German glider innovator Otto Lilienthal was also intrigued with da Vinci’s ideas. And French-born aviation pioneer Octave Chanute made note of da Vinci’s diagrams in his 1894 work Progress in Flying Machines.
“Da Vinci was completely focused on flapping-wing, human-powered devices, which were not physiologically feasible for humans,” says Jakab. “But his ideas do reflect that someone of his scientific genius and capacity was thinking about flight in this period.”
The codex has an interesting history: It originally went to Francesco Melzi, da Vinci’s pupil and heir. In 1637, 13 manuscripts, including the codex, were donated to the Ambrosian Library in Milan. But in 1797, Napoleon ordered all of the library’s da Vinci manuscripts sent to Paris. At some point between 1841 and 1844, the codex was taken apart and several of the folios stolen. They eventually resurfaced in London, and were returned to Italy. The codex was not rebound until 1967.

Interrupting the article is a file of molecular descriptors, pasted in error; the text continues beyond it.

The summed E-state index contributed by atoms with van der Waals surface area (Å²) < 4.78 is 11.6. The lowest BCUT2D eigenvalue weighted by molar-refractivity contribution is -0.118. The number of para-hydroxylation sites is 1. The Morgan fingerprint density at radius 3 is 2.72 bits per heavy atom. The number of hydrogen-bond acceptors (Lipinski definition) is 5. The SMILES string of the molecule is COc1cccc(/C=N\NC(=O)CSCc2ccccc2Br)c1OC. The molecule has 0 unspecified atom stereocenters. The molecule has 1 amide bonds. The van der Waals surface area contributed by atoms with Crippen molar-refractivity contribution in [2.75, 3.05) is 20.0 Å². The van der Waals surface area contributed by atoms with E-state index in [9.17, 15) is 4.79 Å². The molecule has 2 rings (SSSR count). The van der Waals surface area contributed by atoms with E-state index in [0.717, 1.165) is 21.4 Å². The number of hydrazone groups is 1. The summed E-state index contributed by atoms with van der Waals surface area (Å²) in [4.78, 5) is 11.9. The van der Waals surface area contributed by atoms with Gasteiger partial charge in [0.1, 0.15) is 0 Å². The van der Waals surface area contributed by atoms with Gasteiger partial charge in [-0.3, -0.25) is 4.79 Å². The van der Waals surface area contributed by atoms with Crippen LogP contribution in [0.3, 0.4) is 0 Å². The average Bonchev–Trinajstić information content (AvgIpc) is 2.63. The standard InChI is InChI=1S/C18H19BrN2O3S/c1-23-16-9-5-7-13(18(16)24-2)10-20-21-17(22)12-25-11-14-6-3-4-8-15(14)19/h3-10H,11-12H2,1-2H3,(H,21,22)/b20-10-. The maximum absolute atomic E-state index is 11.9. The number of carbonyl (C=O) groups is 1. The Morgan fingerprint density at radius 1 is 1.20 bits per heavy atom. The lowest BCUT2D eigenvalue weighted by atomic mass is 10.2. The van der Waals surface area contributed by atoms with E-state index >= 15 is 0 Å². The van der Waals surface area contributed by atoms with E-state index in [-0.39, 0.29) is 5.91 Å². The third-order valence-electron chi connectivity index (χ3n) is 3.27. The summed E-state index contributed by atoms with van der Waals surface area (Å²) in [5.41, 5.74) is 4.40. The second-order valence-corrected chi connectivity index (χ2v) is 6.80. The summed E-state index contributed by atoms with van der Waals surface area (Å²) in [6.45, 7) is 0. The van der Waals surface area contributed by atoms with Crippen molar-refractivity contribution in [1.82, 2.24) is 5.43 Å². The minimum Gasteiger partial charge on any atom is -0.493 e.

“The opportunity to have on public view an original da Vinci manuscript—particularly in the United States—is exceedingly rare,” says Jakab. “It’s really something to be able to say that you’ve seen something that was created by the hand of da Vinci.”